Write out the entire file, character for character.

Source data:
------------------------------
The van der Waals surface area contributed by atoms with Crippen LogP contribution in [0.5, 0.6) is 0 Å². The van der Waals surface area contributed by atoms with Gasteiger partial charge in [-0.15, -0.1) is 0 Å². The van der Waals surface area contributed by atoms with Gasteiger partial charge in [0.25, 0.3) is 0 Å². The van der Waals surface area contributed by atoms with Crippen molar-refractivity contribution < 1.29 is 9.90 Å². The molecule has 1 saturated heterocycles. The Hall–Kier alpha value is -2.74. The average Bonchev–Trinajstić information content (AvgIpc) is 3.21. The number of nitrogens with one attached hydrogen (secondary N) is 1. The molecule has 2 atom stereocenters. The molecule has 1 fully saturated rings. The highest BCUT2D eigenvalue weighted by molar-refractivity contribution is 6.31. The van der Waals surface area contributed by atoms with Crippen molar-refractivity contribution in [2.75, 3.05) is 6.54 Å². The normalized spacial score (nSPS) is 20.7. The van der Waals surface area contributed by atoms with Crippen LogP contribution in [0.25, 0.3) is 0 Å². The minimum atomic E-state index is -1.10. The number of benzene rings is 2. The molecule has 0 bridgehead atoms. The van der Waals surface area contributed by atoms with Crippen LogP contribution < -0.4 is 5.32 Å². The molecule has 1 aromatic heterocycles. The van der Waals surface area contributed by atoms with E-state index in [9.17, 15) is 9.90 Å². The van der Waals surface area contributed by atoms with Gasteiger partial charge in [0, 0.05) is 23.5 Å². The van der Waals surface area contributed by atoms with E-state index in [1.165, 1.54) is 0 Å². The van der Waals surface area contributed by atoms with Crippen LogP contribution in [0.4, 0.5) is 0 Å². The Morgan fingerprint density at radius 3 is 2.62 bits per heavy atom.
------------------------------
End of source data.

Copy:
The van der Waals surface area contributed by atoms with Crippen LogP contribution in [0.5, 0.6) is 0 Å². The van der Waals surface area contributed by atoms with Gasteiger partial charge in [-0.15, -0.1) is 0 Å². The van der Waals surface area contributed by atoms with Gasteiger partial charge in [0.25, 0.3) is 0 Å². The van der Waals surface area contributed by atoms with Crippen molar-refractivity contribution < 1.29 is 9.90 Å². The molecule has 1 saturated heterocycles. The Hall–Kier alpha value is -2.74. The average Bonchev–Trinajstić information content (AvgIpc) is 3.21. The number of nitrogens with one attached hydrogen (secondary N) is 1. The molecule has 2 atom stereocenters. The molecule has 1 fully saturated rings. The highest BCUT2D eigenvalue weighted by molar-refractivity contribution is 6.31. The van der Waals surface area contributed by atoms with Crippen molar-refractivity contribution in [2.75, 3.05) is 6.54 Å². The normalized spacial score (nSPS) is 20.7. The van der Waals surface area contributed by atoms with Crippen LogP contribution in [0.25, 0.3) is 0 Å². The minimum atomic E-state index is -1.10. The number of benzene rings is 2. The molecule has 0 bridgehead atoms. The van der Waals surface area contributed by atoms with Crippen LogP contribution < -0.4 is 5.32 Å². The molecule has 1 aromatic heterocycles. The van der Waals surface area contributed by atoms with E-state index in [9.17, 15) is 9.90 Å². The van der Waals surface area contributed by atoms with Gasteiger partial charge in [0, 0.05) is 23.5 Å². The van der Waals surface area contributed by atoms with E-state index in [1.165, 1.54) is 0 Å². The van der Waals surface area contributed by atoms with Crippen LogP contribution in [0.4, 0.5) is 0 Å². The Morgan fingerprint density at radius 3 is 2.62 bits per heavy atom.